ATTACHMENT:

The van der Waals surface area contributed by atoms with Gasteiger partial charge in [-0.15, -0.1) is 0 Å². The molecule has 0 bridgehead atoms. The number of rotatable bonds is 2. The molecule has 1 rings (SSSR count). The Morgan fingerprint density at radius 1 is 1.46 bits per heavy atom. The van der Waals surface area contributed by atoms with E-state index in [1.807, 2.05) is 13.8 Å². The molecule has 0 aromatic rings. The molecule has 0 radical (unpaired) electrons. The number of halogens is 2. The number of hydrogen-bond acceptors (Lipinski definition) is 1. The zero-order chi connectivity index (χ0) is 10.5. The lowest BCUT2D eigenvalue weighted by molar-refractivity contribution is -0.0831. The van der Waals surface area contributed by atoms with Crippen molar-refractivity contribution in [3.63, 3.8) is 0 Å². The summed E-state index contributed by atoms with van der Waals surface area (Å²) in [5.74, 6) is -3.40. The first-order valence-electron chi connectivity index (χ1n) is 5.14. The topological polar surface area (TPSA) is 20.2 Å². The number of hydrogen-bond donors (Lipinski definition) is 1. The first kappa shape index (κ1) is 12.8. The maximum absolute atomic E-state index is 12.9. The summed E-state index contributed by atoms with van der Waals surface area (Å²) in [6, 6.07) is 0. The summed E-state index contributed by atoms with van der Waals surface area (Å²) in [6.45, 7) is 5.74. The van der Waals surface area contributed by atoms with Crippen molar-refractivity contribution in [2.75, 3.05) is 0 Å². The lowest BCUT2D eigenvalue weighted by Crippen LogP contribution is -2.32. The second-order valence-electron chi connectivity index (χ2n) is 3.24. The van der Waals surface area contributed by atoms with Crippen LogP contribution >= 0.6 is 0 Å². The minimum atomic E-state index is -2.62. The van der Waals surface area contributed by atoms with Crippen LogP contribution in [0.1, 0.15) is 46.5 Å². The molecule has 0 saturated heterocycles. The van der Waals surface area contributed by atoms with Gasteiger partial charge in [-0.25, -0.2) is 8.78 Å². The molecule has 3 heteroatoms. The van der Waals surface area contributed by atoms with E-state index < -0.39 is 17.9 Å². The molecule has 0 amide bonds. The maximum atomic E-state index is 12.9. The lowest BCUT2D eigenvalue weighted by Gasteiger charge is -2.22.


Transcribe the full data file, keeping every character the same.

The van der Waals surface area contributed by atoms with Gasteiger partial charge in [-0.15, -0.1) is 0 Å². The molecule has 0 bridgehead atoms. The number of rotatable bonds is 2. The molecule has 1 rings (SSSR count). The Morgan fingerprint density at radius 1 is 1.46 bits per heavy atom. The van der Waals surface area contributed by atoms with E-state index in [1.807, 2.05) is 13.8 Å². The molecule has 0 aromatic rings. The molecule has 0 radical (unpaired) electrons. The number of halogens is 2. The number of hydrogen-bond acceptors (Lipinski definition) is 1. The zero-order chi connectivity index (χ0) is 10.5. The lowest BCUT2D eigenvalue weighted by molar-refractivity contribution is -0.0831. The van der Waals surface area contributed by atoms with Crippen molar-refractivity contribution in [3.63, 3.8) is 0 Å². The summed E-state index contributed by atoms with van der Waals surface area (Å²) in [5.74, 6) is -3.40. The first-order valence-electron chi connectivity index (χ1n) is 5.14. The topological polar surface area (TPSA) is 20.2 Å². The number of hydrogen-bond donors (Lipinski definition) is 1. The first kappa shape index (κ1) is 12.8. The maximum absolute atomic E-state index is 12.9. The summed E-state index contributed by atoms with van der Waals surface area (Å²) in [6, 6.07) is 0. The summed E-state index contributed by atoms with van der Waals surface area (Å²) in [6.45, 7) is 5.74. The van der Waals surface area contributed by atoms with Crippen molar-refractivity contribution in [2.75, 3.05) is 0 Å². The lowest BCUT2D eigenvalue weighted by Crippen LogP contribution is -2.32. The second-order valence-electron chi connectivity index (χ2n) is 3.24. The van der Waals surface area contributed by atoms with Crippen LogP contribution >= 0.6 is 0 Å². The minimum atomic E-state index is -2.62. The van der Waals surface area contributed by atoms with Crippen LogP contribution in [0.1, 0.15) is 46.5 Å². The molecule has 0 saturated heterocycles. The van der Waals surface area contributed by atoms with Gasteiger partial charge in [-0.25, -0.2) is 8.78 Å². The molecule has 3 heteroatoms. The van der Waals surface area contributed by atoms with E-state index < -0.39 is 17.9 Å². The molecule has 0 amide bonds. The maximum atomic E-state index is 12.9. The lowest BCUT2D eigenvalue weighted by Gasteiger charge is -2.22.